Guest blog written by designer Lisa Janvrin of YouthfulNest.
One might think that painting your room “white” is due to a lack of imagination or because it’s easy. While in fact it’s probably the hardest color to get right.
When I use the term “white” it refers to a wide range of the palest hues that can reflect a hint of brown, gray, blue, gold or even pink. Which is why selecting just the perfect “white” is such a challenge.
I recently experienced this challenge myself working on a client’s room makeover. My client Liz is the co-founder of LittleList.com and came to YouthfulNest for help transforming an existing guest room into a soothing nursery to welcome home and care for their second child, a baby boy. The four walls of this large room were covered in wide vertical pink stripes. There was also a custom sky mural painted on the ceiling by previous owners in a mix of baby blue and billowy white clouds. Liz dreamt of a much lighter, cozy space full of calming neutrals and pops of rich dark accents. So why did she second guess the lightness of the three Colorhouse “whites” I presented in her YouthfulNest color consult?
(Client room before painting)
(Client color consult)
A less than positive reaction to seeing “white” sample colors, which at first glance seem to be all the same, is understandable. Or a slightly panicked feeling to an empty room that has been freshly painted in the palest of colors is also a common client reaction. It’s not until you start installing furniture and layering in décor that you see the benefit of “white”. White is the backdrop to show off all those wonderful furnishings and décor pieces you meticulously picked out. The key to curating a cozy neutral room that is painted “white” without it feeling cold or sterile is in the styling. Choose pieces in various shades of white, cream and even touches of taupe or gray. Selecting room décor with texture, pattern and different finishes also adds warmth to any space.
(Final nursery room design/Style Board)
For Liz’s nursery I was also up against an additional challenge – her beautiful existing furniture for the nursery was previously painted in a light ivory, so the concern I had was making sure the pieces were slightly defined against the walls and didn’t blend right into the background.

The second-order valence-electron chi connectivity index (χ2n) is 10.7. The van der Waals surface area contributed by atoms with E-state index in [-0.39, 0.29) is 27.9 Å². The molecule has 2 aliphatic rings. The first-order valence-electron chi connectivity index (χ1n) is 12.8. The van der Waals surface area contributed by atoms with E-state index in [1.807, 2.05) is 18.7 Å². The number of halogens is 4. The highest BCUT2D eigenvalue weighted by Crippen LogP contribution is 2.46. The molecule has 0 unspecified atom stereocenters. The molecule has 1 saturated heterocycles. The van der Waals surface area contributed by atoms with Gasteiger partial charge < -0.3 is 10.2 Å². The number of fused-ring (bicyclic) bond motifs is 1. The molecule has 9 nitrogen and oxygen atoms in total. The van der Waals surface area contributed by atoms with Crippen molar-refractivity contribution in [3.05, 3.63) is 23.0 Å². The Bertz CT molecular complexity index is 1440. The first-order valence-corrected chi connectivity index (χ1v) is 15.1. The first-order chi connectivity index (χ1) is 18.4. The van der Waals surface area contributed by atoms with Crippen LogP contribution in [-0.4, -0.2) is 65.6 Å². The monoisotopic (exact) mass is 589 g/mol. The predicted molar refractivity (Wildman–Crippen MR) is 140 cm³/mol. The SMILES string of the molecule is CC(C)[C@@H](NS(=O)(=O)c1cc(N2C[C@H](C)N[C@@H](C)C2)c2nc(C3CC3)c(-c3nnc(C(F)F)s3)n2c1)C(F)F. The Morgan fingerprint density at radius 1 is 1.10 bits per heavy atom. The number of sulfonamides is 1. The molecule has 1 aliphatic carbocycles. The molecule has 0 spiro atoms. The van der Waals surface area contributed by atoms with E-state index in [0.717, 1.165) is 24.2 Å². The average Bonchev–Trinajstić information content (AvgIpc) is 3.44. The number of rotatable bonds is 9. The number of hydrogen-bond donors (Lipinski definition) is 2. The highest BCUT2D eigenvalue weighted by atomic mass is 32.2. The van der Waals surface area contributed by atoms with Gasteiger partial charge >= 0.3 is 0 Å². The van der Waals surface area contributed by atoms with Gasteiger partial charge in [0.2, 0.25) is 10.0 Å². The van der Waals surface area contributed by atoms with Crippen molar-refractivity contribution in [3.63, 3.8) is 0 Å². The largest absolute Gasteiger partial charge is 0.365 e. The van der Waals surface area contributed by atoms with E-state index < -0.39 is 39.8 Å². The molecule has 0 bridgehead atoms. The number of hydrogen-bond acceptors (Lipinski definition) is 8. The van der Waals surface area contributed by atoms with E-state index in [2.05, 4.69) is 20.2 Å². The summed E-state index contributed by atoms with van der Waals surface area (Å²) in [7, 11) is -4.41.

I first purchased a sample of the dresser paint color and three Colorhouse sample paints in BISQUE .01, AIR .01, and Pinwheel Palette, BREEZE .03. I painted a large scrap of white base molding with three coats of the ivory furniture color. Next, on a separate piece of scrap molding I painted sections of the three Colorhouse colors leaving some space in between each color so I could clearly see each shade. Then I watched the paint dry. Literally. Be sure the paint is completely dry before passing judgment. Also make sure and give your sample swatches at least a couple coats to be sure you get the most accurate result.
(The bottom board color is her existing furniture with three Colorhouse samples above)
These are the five considerations I use when deciding on a paint color and should help you when picking your perfect “white” (or really any paint color):
1. Consider your room style, is it modern, bohemian, vintage etc.?
2. What’s the overall vibe you want in this space? Should it feel sophisticated, edgy, cozy, etc.?
3. Look at painted sample colors up close and from across the room. It’s amazing how you start to clearly see the subtle difference between them.
4. Look at sample colors next to the main colors of your furniture and decor pieces that you will have in the room. Notice how the colors play off each other.
5. Lastly, live with it. Give yourself a couple days to experience these new colors. Notice the way the color samples look in natural lighting, artificial room lighting, dusk, dawn and everything in between. You’ll start seeing more and more nuances of the colors and their undertones. You’ll be able to see which ones look bright, nutty, golden, or even pinkish.
I went through these five considerations for the three “whites” for Liz’s room until I saw a clear winner, well actually I still couldn’t decide so tested a fourth color. I admit for this sweet baby boy’s room I desperately wanted to use Pinwheel Palette color BREEZE .03. In the end I wound up not going with any of my original three colors and choose the fourth, Colorhouse IMAGINE .02. It was just a touch paler then all my original selections and would ensure a better pairing with her existing furniture.
(Freshly painted room in Colorhouse, IMAGINE .02)
As it turns out, the client fell in love with her light “white” walls and the overall serene feeling they created in her new beautiful nursery. (Shoooo!)
(Admiring the new nursery with the client)
Photo Credit: Rich Alfonzo
— Lisa Janvrin, YouthfulNest